It was not one of my finer moments and many years later I learned she became a heroin addict, and had been murdered in prison on the other side of Australia.  She was a sitting duck for the low-lifes in society. I was lucky — my drug was not heroin, it was books, writing, authors, the Bay City Rollers, horses, dogs and cats, a curiosity about learning and an increasingly insular personality where I withdrew and retreated into fantasy.  The perfect fodder for becoming a therapee wishing to become a therapist in later life.  My therapist told me that with my background I could have become a drug-addicted prostitute.  I said that I could have gone two ways, I would either become a school shooter or a writer/author.  I chose the latter.

There were many Vicki Emms in my life until gradually they all faded away and have been replaced with people who are not dissimilar to my therapist.  I choose my friends very discriminately now, but I can only count them on one hand.  Attending Hakomi and meeting people like myself was like entering the gates of Heaven and knowing that we were all one.  The best part is that there is an all-encompassing sense of not-knowing and letting everything unfold in the manner that is safe, gentle, non-invasive, non-violent and full of loving/kindness.  You are allowed to feel whatever you want; people-pleasing is not encouraged.  Sitting around in a circle we are allowed to feel, emote and experience whatever we want, whatever comes up and sharing incongruent feelings lends itself to an awakening where all feelings are genuine and authentic and if it is wanted they are worked through.  No one told me what to think, what to feel or how I should experience something.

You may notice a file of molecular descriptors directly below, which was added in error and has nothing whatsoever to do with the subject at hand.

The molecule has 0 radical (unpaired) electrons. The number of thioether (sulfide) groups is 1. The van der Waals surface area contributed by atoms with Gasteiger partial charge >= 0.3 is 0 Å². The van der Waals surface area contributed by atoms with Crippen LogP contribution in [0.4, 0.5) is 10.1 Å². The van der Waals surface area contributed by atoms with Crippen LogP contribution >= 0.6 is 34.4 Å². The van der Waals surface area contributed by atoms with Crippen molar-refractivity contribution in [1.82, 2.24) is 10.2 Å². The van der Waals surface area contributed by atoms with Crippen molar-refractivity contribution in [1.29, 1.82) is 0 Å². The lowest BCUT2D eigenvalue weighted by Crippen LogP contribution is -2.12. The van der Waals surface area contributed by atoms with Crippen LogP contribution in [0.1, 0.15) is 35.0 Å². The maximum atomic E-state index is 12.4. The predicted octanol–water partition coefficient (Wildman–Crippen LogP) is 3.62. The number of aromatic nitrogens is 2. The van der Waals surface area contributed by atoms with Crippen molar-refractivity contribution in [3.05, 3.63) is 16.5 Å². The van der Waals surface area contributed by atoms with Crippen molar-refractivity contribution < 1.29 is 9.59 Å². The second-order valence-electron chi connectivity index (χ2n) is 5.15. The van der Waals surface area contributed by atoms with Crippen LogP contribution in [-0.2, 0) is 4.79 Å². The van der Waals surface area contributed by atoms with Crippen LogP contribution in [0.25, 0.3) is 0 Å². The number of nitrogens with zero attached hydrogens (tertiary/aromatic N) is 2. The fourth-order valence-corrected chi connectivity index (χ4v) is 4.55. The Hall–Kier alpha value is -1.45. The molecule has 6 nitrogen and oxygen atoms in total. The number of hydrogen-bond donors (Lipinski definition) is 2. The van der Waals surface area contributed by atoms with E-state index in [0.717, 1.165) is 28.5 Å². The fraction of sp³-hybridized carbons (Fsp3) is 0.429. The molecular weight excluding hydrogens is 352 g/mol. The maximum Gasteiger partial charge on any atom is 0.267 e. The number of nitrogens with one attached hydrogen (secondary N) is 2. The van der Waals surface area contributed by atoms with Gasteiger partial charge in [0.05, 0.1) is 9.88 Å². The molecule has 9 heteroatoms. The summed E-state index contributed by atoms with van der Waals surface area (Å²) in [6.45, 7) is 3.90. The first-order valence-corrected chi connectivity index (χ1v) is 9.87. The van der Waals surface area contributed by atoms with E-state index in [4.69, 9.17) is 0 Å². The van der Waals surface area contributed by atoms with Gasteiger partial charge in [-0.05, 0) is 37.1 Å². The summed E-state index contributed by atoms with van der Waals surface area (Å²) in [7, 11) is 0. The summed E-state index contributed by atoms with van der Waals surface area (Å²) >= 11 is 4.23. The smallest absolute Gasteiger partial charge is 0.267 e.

My most enduring and loving memory was spending a good fifteen minutes staring into the eyes of a man while he stared back and opening and shutting our eyes at will.  What I experienced was benevolence and a quiet, strong but gentle curiosity and intelligence, not unlike what a mother/baby dyad feels, following which we had a most enlightening conversation on meta-awareness, being aware of being aware.  It was like diving into the clear blue ocean naked and swimming with dolphins.

I only wish Vicki Emms was there and got to experience what I did.

My Hakomi Psychotherapy Journey, Part 2: Helplessness vs. Healing

Sonia Neale

Sonia Neale was recently awarded the Inaugural Barbara Hocking SANE Australia Fellowship to study and research Borderline Personality Disorder overseas in the USA, Canada, UK and Ireland. Her previous Psych Central blog was called Therapy Unplugged. She is the author of two books, The Bad Mother’s Revenge and Death by Teenager, both published by ABC Books/Harper Collins. She lives in Western Australia, is married with three adult children, has studied psychoanalytic psychotherapy, has a Certificate IV in Mental Health and is studying for a Psychology/Counselling degree. She currently works as a peer support worker in the mental health field. Please email her on davson at

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APA Reference
Neale, S. (2010). My Hakomi Psychotherapy Journey, Part 2: Helplessness vs. Healing. Psych Central. Retrieved on April 1, 2020, from


Last updated: 25 Mar 2010